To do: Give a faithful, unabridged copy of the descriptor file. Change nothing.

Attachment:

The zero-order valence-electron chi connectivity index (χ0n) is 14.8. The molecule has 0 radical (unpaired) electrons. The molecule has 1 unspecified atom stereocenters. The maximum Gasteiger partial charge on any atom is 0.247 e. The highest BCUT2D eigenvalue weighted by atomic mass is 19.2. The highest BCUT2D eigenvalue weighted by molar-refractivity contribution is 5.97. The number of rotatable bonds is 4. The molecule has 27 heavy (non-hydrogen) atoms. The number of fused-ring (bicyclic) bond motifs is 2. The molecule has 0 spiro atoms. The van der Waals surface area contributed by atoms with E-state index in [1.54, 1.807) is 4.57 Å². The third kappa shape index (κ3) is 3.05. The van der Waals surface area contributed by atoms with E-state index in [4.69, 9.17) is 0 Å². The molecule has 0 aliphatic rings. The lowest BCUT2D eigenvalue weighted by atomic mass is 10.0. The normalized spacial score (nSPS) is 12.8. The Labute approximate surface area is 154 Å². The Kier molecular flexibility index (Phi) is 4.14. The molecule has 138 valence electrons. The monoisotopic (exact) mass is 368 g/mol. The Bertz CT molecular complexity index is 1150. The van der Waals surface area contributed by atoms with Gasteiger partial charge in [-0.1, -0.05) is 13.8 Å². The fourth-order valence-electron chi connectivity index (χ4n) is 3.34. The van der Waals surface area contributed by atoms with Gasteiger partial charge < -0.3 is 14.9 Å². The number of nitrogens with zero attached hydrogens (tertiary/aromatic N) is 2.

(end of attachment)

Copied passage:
The zero-order valence-electron chi connectivity index (χ0n) is 14.8. The molecule has 0 radical (unpaired) electrons. The molecule has 1 unspecified atom stereocenters. The maximum Gasteiger partial charge on any atom is 0.247 e. The highest BCUT2D eigenvalue weighted by atomic mass is 19.2. The highest BCUT2D eigenvalue weighted by molar-refractivity contribution is 5.97. The number of rotatable bonds is 4. The molecule has 27 heavy (non-hydrogen) atoms. The number of fused-ring (bicyclic) bond motifs is 2. The molecule has 0 spiro atoms. The van der Waals surface area contributed by atoms with E-state index in [1.54, 1.807) is 4.57 Å². The third kappa shape index (κ3) is 3.05. The van der Waals surface area contributed by atoms with E-state index in [4.69, 9.17) is 0 Å². The molecule has 0 aliphatic rings. The lowest BCUT2D eigenvalue weighted by atomic mass is 10.0. The normalized spacial score (nSPS) is 12.8. The Labute approximate surface area is 154 Å². The Kier molecular flexibility index (Phi) is 4.14. The molecule has 138 valence electrons. The monoisotopic (exact) mass is 368 g/mol. The Bertz CT molecular complexity index is 1150. The van der Waals surface area contributed by atoms with Gasteiger partial charge in [-0.1, -0.05) is 13.8 Å². The fourth-order valence-electron chi connectivity index (χ4n) is 3.34. The van der Waals surface area contributed by atoms with Gasteiger partial charge < -0.3 is 14.9 Å². The number of nitrogens with zero attached hydrogens (tertiary/aromatic N) is 2.